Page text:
It’s dark it’s cold and I am sobbing my mum won’t be back before 9 in the evening from her cleaning job and even my loyal 5-year-old cat had thrown the towel and left the house two weeks’ prior…. My mind was in ebullition I had too many conflicting thoughts rushing thru my head, adrenalin is not always a good counsel. I had decided I would stand up firmly from that point on and I even convinced myself that I would kill him the next time. I also told myself that I regretted saving his life 7 months ago, little I knew I would again avoid a fatal outcome on a second suicide attempt 10 months from that day….

I managed to calm myself, grabbed a blanket, took a torch and started reading some of the books that were in a cardboard box, Le Club Des 5 and Davy Crockett were some of my all time favourite and there was a copy of each, I made myself small into the compartment, luckily enough our storage unit was one of the last at the end of the hallway and I would make a point to remain silent and almost invisible in my makeshift grotto when some of the neighbours were picking up stuff or brought bags to the trash bins.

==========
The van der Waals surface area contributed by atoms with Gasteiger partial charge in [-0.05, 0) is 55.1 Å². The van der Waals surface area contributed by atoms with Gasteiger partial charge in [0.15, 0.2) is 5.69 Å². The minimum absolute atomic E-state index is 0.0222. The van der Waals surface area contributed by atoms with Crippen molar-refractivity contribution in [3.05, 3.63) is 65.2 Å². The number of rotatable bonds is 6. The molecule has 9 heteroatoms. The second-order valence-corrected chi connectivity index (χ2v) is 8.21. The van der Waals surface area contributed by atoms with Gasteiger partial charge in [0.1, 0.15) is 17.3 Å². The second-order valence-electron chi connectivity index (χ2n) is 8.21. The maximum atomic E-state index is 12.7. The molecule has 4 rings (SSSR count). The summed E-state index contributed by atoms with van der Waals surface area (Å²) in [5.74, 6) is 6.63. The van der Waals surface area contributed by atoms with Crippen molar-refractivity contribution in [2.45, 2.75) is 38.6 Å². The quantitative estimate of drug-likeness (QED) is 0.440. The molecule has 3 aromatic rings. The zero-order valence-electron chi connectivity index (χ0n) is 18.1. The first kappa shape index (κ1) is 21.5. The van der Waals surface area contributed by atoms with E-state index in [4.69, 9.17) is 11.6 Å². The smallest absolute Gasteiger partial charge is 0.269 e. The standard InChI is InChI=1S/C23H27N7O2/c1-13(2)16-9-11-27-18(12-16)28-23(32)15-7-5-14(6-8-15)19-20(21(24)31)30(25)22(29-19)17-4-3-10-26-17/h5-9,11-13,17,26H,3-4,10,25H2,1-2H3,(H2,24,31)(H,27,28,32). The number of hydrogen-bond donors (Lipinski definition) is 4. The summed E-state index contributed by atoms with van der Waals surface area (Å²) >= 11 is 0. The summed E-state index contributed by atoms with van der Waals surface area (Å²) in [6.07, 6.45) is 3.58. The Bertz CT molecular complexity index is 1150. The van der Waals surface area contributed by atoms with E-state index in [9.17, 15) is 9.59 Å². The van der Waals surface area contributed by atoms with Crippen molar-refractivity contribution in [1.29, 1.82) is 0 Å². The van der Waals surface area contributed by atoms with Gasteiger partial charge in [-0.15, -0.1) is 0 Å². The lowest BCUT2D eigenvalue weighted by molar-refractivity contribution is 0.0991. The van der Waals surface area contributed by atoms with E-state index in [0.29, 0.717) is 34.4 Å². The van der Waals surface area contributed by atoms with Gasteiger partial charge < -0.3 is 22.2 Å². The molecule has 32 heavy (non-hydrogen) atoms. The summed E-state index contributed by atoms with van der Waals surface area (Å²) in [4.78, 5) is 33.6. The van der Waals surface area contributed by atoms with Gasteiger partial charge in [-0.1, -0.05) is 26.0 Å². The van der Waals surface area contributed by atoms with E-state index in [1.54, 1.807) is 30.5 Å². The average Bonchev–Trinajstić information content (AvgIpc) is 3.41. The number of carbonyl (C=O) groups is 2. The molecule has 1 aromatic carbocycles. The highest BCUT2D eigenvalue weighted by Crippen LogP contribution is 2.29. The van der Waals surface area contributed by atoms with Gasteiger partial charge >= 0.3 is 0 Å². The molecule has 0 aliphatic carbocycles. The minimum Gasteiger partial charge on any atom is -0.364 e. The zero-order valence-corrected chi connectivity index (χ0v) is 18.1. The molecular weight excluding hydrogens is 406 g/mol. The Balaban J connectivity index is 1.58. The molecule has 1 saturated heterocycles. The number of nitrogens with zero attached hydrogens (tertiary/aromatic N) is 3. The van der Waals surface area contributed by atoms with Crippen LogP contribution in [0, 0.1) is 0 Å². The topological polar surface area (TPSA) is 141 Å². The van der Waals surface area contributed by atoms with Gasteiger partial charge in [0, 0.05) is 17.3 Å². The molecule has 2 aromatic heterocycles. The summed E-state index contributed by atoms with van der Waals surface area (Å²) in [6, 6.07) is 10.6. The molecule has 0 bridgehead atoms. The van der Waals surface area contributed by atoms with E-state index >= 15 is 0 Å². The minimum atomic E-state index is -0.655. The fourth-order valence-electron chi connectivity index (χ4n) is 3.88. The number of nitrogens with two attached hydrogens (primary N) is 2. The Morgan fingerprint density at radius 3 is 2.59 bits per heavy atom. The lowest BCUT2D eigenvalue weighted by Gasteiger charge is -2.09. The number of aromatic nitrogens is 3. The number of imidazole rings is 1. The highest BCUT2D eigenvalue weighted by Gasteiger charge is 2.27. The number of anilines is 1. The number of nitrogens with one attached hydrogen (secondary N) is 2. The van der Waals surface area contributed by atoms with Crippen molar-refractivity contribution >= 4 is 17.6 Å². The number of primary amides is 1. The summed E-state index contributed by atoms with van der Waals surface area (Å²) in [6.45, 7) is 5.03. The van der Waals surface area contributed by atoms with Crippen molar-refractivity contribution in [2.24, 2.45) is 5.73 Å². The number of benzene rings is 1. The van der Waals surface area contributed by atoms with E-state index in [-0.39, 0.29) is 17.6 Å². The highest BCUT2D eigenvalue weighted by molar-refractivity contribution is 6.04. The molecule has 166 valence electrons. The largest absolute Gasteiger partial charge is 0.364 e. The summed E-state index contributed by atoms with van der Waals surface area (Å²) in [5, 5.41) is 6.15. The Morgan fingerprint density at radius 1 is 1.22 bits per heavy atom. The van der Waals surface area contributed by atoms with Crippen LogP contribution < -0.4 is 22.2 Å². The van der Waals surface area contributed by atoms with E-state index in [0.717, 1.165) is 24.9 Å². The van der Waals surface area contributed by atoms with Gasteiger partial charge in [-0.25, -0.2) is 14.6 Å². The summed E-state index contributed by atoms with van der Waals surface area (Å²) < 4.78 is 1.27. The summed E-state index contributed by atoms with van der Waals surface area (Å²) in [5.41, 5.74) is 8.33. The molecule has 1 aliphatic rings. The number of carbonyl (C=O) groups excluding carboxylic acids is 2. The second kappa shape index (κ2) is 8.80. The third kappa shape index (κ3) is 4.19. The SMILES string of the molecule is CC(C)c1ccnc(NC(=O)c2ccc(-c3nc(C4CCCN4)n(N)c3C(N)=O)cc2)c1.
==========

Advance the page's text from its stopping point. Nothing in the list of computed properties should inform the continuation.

I wrote in another article than sometimes I was not always sure if I could go home despite having a key, my grotto became my secured shelter when I had not the courage to climb the 4 stairs and face whatever unpredictable scenario destiny had in store for me.

Alcohol and its cohort of twisted excesses, hang overs and other derivatives had come back  with a rage in our lives. I did not know how to deal with this, my mother was in denial and I had been very discreet about the fact that there was a

Cave in the Basement



Sources

life and stuff


Drawing

Jacques Fromont



Produced for beBee only


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Comments

Pascal Derrien

5 years ago #18

#26
thanks Sara Jacobovici maybe it is helpful for some hopefully :-)